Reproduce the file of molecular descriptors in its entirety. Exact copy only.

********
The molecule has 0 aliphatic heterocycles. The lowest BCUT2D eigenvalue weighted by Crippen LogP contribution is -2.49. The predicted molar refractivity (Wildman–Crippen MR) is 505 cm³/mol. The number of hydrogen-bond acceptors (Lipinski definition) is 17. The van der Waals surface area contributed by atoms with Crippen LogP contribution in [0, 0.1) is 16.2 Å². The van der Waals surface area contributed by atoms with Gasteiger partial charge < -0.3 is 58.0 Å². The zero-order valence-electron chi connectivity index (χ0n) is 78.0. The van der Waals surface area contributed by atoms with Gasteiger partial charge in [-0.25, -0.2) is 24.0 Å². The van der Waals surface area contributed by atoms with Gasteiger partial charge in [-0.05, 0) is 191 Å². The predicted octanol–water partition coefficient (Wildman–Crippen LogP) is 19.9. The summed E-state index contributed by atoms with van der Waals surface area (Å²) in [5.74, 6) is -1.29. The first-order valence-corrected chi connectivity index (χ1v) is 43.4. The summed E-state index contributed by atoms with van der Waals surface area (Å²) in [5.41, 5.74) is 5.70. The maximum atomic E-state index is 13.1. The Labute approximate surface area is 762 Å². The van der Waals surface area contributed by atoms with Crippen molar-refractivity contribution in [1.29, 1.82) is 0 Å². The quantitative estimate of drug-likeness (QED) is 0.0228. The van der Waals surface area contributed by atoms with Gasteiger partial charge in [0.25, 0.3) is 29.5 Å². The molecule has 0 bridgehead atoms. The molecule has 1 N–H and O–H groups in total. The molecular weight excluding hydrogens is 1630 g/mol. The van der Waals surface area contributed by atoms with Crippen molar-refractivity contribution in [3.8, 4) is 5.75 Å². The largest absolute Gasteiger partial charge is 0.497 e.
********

The molecule has 0 aliphatic heterocycles. The lowest BCUT2D eigenvalue weighted by Crippen LogP contribution is -2.49. The predicted molar refractivity (Wildman–Crippen MR) is 505 cm³/mol. The number of hydrogen-bond acceptors (Lipinski definition) is 17. The van der Waals surface area contributed by atoms with Crippen LogP contribution in [0, 0.1) is 16.2 Å². The van der Waals surface area contributed by atoms with Gasteiger partial charge < -0.3 is 58.0 Å². The zero-order valence-electron chi connectivity index (χ0n) is 78.0. The van der Waals surface area contributed by atoms with Gasteiger partial charge in [-0.25, -0.2) is 24.0 Å². The van der Waals surface area contributed by atoms with Gasteiger partial charge in [-0.05, 0) is 191 Å². The predicted octanol–water partition coefficient (Wildman–Crippen LogP) is 19.9. The summed E-state index contributed by atoms with van der Waals surface area (Å²) in [5.74, 6) is -1.29. The first-order valence-corrected chi connectivity index (χ1v) is 43.4. The summed E-state index contributed by atoms with van der Waals surface area (Å²) in [5.41, 5.74) is 5.70. The maximum atomic E-state index is 13.1. The Labute approximate surface area is 762 Å². The van der Waals surface area contributed by atoms with Crippen molar-refractivity contribution in [1.29, 1.82) is 0 Å². The quantitative estimate of drug-likeness (QED) is 0.0228. The van der Waals surface area contributed by atoms with Gasteiger partial charge in [0.25, 0.3) is 29.5 Å². The molecule has 0 bridgehead atoms. The molecule has 1 N–H and O–H groups in total. The molecular weight excluding hydrogens is 1630 g/mol. The van der Waals surface area contributed by atoms with Crippen molar-refractivity contribution in [3.8, 4) is 5.75 Å². The largest absolute Gasteiger partial charge is 0.497 e.